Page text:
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Which types of flash make the most sense for virtualization?

Flash technology can help improve performance of virtualized workloads, but choosing the right type will help you get more out of your investment.

Flash-based storage can fix a wide variety of performance problems, especially those caused by the virtualized server environment. But there is still plenty of mystery surrounding these devices: Can they be trusted and which types of flash make the most sense for a virtualized environment?

Flash is a memory technology that, unlike RAM, retains information stored on it even when there is no power. While flash is not quite as fast as RAM on write and read operations, it far exceeds the performance of a typical hard drive. More importantly, data can be accessed from it without any rotation of media, which means almost no latency. The technology is ideal for random I/O, which virtualized server environments have in abundance.

The one major concern with flash storage is the way it handles writes. Flash has a finite number of times to which it can be written. This means that the vendors of flash storage need to develop sophisticated controller technology that manages the way to which flash modules are written so that each flash cell receives the same number of write requests.

There are three types of flash at present, and each has differing levels of durability. Single-level cell (SLC) flash writes one bit per cell and is the most durable. Multi-level cell (MLC) flash writes multiple bits per cell and has a medium level of durability. Triple-level cell (TLC) writes three bits per cell and is the least durable of the three. More bits per cell means higher capacity per cell, which lowers the cost per GB. It also means a shorter life expectancy.

SLC was the standard for data centers, but continued enhancements to the controller technology make mainstream MLC acceptable for most use cases. This is especially true when there's some form of data protection in place, such as mirroring or RAID, for the flash tier being used.

Understanding flash form factors

With flash, there are generally three form factors to consider for a virtualized environment.

The most common is the solid-state drive (SSD), which has the same form factor as a hard disk drive (HDD). This type of flash can be installed easily inside a server or into a storage array leveraging the same drive bays that HDDs use.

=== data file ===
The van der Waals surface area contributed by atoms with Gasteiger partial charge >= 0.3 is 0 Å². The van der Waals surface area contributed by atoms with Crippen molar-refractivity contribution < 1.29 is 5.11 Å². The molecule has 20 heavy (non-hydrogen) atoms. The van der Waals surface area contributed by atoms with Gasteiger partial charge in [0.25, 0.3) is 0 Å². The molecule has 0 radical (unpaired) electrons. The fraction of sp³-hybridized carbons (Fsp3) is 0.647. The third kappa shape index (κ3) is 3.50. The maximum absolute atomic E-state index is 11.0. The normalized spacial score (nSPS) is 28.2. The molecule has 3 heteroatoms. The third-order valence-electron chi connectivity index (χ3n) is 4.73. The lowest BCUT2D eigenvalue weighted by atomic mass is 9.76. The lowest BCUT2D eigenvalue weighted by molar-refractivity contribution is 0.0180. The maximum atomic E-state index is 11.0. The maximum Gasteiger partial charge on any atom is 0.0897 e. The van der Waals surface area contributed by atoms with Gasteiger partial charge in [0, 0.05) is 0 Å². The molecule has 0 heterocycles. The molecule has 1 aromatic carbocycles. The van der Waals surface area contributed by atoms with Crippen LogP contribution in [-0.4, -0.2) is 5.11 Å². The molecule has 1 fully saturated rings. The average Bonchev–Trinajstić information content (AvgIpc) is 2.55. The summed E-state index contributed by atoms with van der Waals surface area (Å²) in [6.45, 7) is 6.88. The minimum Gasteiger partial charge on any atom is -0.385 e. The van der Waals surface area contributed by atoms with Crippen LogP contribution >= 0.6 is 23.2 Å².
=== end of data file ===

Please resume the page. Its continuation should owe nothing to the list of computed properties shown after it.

The downsides to the SSD form factor are performance and density. Putting flash memory into the SSD form factor means that all storage I/O is routed through the SCSI stack. Compared to other form factors, this routing adds some latency. Even so, these systems, especially arrays, deliver hundreds of thousands of IOPS, so few environments will actually be impacted by SSDs that require use of the SCSI protocol. Density is also less of a concern than it used to be. Flash SSD vendors have developed ingenious ways to cram as much flash as possible into a drive form factor and typically now offer greater capacity per form factor than does an equivalent HDD.

There are environments where the latency added by SCSI is an issue, although with one exception these are not typically virtualized environments. When latency is a concern, the SSD form factor of choice is Peripheral Component Interconnect Express (PCIe) SSD. These are flash devices integrated onto a PCIe board. They often avoid the standard storage protocol stack (SCSI) and have native access to the CPU. This means they require a driver, but drivers for the three most popular virtualized environments are commonplace.

PCIe should be considered for virtual server environments as an extension to RAM memory. Because of its low latency, PCIe provides an extremely high performance virtual memory pool, so much so that dynamic RAM (DRAM) to "storage" page outs have almost no impact on performance.

The other form of flash that is gaining popularity is memory bus flash. Memory bus flash is installed in the server's memory slots instead of in the PCIe bus. They look like DRAM dual in-line memory modules, but actually contain flash. This implementation method reduces latency even further than PCIe SSD and provides a private, high-performance path to the CPU. The use cases in virtualized servers are limited, but using memory bus flash as virtual swap memory instead of expensive DRAM can be beneficial. This form factor is also ideal for blade, 1U and 2U servers, where PCIe slots are hard to come by.

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